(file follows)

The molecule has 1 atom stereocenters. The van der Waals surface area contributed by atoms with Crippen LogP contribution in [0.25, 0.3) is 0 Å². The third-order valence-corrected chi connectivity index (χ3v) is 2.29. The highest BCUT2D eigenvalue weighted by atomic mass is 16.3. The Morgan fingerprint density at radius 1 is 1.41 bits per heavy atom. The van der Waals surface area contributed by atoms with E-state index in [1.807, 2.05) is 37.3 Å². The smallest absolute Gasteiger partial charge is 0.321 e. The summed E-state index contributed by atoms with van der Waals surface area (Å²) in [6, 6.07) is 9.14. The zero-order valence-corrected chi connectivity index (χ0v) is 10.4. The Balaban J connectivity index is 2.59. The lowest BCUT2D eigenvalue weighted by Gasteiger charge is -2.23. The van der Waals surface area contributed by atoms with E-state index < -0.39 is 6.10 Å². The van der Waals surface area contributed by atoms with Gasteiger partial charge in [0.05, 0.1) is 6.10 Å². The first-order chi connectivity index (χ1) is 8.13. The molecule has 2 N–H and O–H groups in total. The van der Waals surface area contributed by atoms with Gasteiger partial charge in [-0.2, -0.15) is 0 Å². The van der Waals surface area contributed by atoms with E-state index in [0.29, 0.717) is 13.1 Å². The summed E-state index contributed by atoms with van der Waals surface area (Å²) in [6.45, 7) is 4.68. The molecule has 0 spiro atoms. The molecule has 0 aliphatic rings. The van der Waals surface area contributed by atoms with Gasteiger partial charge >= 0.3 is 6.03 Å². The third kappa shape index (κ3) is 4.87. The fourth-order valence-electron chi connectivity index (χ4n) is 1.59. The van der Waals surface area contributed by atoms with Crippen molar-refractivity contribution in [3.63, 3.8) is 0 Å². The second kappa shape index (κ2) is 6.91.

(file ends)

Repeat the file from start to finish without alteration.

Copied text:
The molecule has 1 atom stereocenters. The van der Waals surface area contributed by atoms with Crippen LogP contribution in [0.25, 0.3) is 0 Å². The third-order valence-corrected chi connectivity index (χ3v) is 2.29. The highest BCUT2D eigenvalue weighted by atomic mass is 16.3. The Morgan fingerprint density at radius 1 is 1.41 bits per heavy atom. The van der Waals surface area contributed by atoms with E-state index in [1.807, 2.05) is 37.3 Å². The smallest absolute Gasteiger partial charge is 0.321 e. The summed E-state index contributed by atoms with van der Waals surface area (Å²) in [6, 6.07) is 9.14. The zero-order valence-corrected chi connectivity index (χ0v) is 10.4. The Balaban J connectivity index is 2.59. The lowest BCUT2D eigenvalue weighted by Gasteiger charge is -2.23. The van der Waals surface area contributed by atoms with E-state index < -0.39 is 6.10 Å². The van der Waals surface area contributed by atoms with Gasteiger partial charge in [0.05, 0.1) is 6.10 Å². The first-order chi connectivity index (χ1) is 8.13. The molecule has 2 N–H and O–H groups in total. The van der Waals surface area contributed by atoms with Gasteiger partial charge in [-0.2, -0.15) is 0 Å². The van der Waals surface area contributed by atoms with E-state index in [0.29, 0.717) is 13.1 Å². The summed E-state index contributed by atoms with van der Waals surface area (Å²) in [6.45, 7) is 4.68. The molecule has 0 spiro atoms. The molecule has 0 aliphatic rings. The van der Waals surface area contributed by atoms with Gasteiger partial charge >= 0.3 is 6.03 Å². The third kappa shape index (κ3) is 4.87. The fourth-order valence-electron chi connectivity index (χ4n) is 1.59. The van der Waals surface area contributed by atoms with Crippen molar-refractivity contribution in [3.63, 3.8) is 0 Å². The second kappa shape index (κ2) is 6.91.